BigQuery ML lets you create and execute machine learning models in BigQuery using standard SQL queries. BigQuery ML democratizes machine learning by letting SQL practitioners build models using existing SQL tools and skills. BigQuery ML increases development speed by eliminating the need to move data.
BigQuery ML functionality is available by using:
- The BigQuery web UI
- The BigQuery REST API
- An external tool such as a Jupyter notebook or business intelligence platform
Machine learning on large datasets requires extensive programming and knowledge of ML frameworks. These requirements restrict solution development to a very small set of people within each company, and they exclude data analysts who understand the data but have limited machine learning knowledge and programming expertise.
BigQuery ML empowers data analysts to use machine learning through existing SQL tools and skills. Analysts can use BigQuery ML to build and evaluate ML models in BigQuery. Analysts don't need to export small amounts of data to spreadsheets or other applications or wait for limited resources from a data science team.
Supported models in BigQuery ML
A model in BigQuery ML represents what an ML system has learned from the training data.
BigQuery ML supports the following types of models:
- Linear regression for forecasting; for example, the sales of an item on a given day. Labels are real-valued (they cannot be +/- infinity or NaN).
- Binary logistic regression for classification; for example, determining whether a customer will make a purchase. Labels must only have two possible values.
- Multiclass logistic regression for classification. These models can be used to predict multiple possible values such as whether an input is "low-value," "medium-value," or "high-value." Labels can have up to 50 unique values. In BigQuery ML, multiclass logistic regression training uses a multinomial classifier with a cross-entropy loss function.
- K-means clustering for data segmentation; for example, identifying customer segments. K-means is an unsupervised learning technique, so model training does not require labels nor split data for training or evaluation.
- Matrix Factorization for creating product recommendation systems. You can create product recommendations using historical customer behavior, transactions, and product ratings and then use those recommendations for personalized customer experiences.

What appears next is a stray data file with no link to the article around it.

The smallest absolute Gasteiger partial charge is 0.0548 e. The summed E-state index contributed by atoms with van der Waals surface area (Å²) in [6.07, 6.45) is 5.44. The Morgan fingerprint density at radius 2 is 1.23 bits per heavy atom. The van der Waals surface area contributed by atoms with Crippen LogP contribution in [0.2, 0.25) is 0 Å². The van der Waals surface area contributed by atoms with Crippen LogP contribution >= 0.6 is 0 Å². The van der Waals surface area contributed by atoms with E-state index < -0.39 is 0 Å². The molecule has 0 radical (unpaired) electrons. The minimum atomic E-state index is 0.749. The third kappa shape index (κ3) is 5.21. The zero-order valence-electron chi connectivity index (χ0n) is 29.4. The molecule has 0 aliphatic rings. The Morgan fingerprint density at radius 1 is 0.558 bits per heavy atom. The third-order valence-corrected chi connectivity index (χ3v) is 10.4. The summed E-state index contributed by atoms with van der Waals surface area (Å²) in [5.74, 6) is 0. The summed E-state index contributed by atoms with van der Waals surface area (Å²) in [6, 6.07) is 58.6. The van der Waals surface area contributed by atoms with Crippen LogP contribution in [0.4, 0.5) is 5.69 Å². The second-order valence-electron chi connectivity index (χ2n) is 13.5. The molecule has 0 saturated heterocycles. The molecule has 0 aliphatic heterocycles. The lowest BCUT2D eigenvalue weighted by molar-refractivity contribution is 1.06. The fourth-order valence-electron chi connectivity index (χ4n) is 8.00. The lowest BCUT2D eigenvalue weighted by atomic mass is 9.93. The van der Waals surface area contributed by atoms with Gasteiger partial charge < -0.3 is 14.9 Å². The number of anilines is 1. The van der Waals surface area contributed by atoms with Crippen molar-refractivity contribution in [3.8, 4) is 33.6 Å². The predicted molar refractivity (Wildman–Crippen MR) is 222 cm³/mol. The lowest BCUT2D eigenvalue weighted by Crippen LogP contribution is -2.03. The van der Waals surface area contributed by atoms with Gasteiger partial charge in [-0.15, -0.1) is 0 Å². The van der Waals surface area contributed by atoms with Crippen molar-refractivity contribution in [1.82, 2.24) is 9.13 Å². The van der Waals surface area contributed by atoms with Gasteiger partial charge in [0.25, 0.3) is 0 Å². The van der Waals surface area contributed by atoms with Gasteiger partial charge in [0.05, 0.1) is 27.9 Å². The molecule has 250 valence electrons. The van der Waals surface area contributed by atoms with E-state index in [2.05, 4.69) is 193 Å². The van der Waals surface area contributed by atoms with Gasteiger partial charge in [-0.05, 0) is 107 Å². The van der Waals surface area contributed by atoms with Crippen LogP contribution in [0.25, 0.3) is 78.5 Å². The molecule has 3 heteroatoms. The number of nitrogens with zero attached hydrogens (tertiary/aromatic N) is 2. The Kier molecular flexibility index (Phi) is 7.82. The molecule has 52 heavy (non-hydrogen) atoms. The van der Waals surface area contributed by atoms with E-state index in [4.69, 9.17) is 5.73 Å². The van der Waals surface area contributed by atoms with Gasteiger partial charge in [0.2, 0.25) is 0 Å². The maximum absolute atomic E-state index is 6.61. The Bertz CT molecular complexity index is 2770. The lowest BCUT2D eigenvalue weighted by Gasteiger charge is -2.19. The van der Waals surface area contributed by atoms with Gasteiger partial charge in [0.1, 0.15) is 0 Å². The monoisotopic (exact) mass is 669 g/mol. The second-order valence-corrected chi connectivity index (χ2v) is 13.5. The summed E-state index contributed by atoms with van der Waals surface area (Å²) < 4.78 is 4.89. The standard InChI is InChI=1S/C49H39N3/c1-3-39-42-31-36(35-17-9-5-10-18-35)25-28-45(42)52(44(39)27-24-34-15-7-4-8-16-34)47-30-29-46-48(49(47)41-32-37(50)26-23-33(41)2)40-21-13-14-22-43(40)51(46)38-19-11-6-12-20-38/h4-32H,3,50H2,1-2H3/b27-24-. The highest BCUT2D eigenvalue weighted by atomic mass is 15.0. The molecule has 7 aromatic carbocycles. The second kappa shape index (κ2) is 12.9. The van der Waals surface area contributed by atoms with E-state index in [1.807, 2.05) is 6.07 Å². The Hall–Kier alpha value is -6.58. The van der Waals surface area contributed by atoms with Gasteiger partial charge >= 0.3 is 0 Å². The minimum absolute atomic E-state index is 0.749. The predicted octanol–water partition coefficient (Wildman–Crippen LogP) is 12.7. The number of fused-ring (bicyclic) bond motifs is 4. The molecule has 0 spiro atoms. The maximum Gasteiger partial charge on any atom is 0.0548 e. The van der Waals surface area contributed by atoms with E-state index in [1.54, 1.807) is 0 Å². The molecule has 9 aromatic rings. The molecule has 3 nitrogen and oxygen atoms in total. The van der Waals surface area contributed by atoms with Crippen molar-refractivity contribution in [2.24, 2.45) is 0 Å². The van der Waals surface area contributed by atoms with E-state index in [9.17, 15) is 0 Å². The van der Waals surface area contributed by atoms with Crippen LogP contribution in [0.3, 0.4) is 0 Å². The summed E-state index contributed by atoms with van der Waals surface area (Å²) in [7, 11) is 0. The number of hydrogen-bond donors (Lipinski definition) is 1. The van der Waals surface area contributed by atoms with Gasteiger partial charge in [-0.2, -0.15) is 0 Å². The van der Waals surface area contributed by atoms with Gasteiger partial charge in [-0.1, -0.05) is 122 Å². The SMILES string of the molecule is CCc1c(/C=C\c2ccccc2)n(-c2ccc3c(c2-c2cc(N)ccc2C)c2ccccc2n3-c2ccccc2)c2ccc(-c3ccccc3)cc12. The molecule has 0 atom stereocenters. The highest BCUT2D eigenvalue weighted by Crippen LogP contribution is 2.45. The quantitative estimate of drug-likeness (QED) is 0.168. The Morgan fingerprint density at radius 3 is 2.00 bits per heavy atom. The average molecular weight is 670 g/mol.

- Time series for performing time-series forecasts. You can use this feature to create millions of time series models and use them for forecasting. The model automatically handles anomalies, seasonality, and holidays.
- Boosted Tree for creating XGBoost based classification and regression models.
- Deep Neural Network (DNN) for creating TensorFlow based Deep Neural Networks for classification and regression models.
- AutoML Tables to create best-in-class models without feature engineering or model selection. AutoML Tables searches through a variety of model architectures to decide the best model.
- TensorFlow model importing. This feature lets you create BigQuery ML models from previously trained TensorFlow models, then perform prediction in BigQuery ML.
In BigQuery ML, you can use a model with data from multiple BigQuery datasets for training and for prediction.
Advantages of BigQuery ML
BigQuery ML has the following advantages over other approaches to using ML with a cloud-based data warehouse:
- BigQuery ML democratizes the use of ML by empowering data analysts, the primary data warehouse users, to build and run models using existing business intelligence tools and spreadsheets. Predictive analytics can guide business decision-making across the organization.
- There is no need to program an ML solution using Python or Java. Models are trained and accessed in BigQuery using SQL—a language data analysts know.
BigQuery ML increases the speed of model development and innovation by removing the need to export data from the data warehouse. Instead, BigQuery ML brings ML to the data. The need to export and reformat data has the following disadvantages:
- Increases complexity because multiple tools are required.
- Reduces speed because moving and formatting large amounts data for Python-based ML frameworks takes longer than model training in BigQuery.
- Requires multiple steps to export data from the warehouse, restricting the ability to experiment on your data.
- Can be prevented by legal restrictions such as HIPAA guidelines.
BigQuery ML is supported in the same regions as BigQuery. See the locations page for a complete list of supported regions and multi-regions.
For more information about all BigQuery ML quotas and limits, see Quotas and limits.
BigQuery ML models are stored in BigQuery datasets like tables and views. For information about BigQuery ML pricing, see BigQuery ML pricing.
To learn more about machine learning and BigQuery ML, see the following resources:
- Applying machine learning to your data with GCP course at Coursera
- Data and machine learning training program
- Machine learning crash course
- Machine learning glossary
- To get started using BigQuery ML, see Getting started with BigQuery ML using the web UI.